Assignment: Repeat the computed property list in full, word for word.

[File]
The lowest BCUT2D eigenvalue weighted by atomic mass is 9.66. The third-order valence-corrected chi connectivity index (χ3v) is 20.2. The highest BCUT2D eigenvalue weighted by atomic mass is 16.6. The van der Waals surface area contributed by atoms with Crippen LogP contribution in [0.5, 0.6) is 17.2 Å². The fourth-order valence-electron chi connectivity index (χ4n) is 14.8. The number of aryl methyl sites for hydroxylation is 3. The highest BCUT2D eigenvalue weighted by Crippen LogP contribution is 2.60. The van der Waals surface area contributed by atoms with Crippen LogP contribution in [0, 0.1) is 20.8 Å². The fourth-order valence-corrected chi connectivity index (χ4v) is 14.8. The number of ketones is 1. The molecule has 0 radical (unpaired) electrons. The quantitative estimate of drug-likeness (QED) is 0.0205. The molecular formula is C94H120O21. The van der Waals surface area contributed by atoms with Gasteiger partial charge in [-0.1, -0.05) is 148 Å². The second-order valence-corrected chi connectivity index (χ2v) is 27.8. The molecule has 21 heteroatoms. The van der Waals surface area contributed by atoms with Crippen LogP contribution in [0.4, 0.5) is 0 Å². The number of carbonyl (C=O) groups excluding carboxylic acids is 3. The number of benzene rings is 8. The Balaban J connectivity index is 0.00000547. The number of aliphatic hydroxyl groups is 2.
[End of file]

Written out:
The lowest BCUT2D eigenvalue weighted by atomic mass is 9.66. The third-order valence-corrected chi connectivity index (χ3v) is 20.2. The highest BCUT2D eigenvalue weighted by atomic mass is 16.6. The van der Waals surface area contributed by atoms with Crippen LogP contribution in [0.5, 0.6) is 17.2 Å². The fourth-order valence-electron chi connectivity index (χ4n) is 14.8. The number of aryl methyl sites for hydroxylation is 3. The highest BCUT2D eigenvalue weighted by Crippen LogP contribution is 2.60. The van der Waals surface area contributed by atoms with Crippen LogP contribution in [0, 0.1) is 20.8 Å². The fourth-order valence-corrected chi connectivity index (χ4v) is 14.8. The number of ketones is 1. The molecule has 0 radical (unpaired) electrons. The quantitative estimate of drug-likeness (QED) is 0.0205. The molecular formula is C94H120O21. The van der Waals surface area contributed by atoms with Gasteiger partial charge in [-0.1, -0.05) is 148 Å². The second-order valence-corrected chi connectivity index (χ2v) is 27.8. The molecule has 21 heteroatoms. The van der Waals surface area contributed by atoms with Crippen LogP contribution in [0.4, 0.5) is 0 Å². The number of carbonyl (C=O) groups excluding carboxylic acids is 3. The number of benzene rings is 8. The Balaban J connectivity index is 0.00000547. The number of aliphatic hydroxyl groups is 2.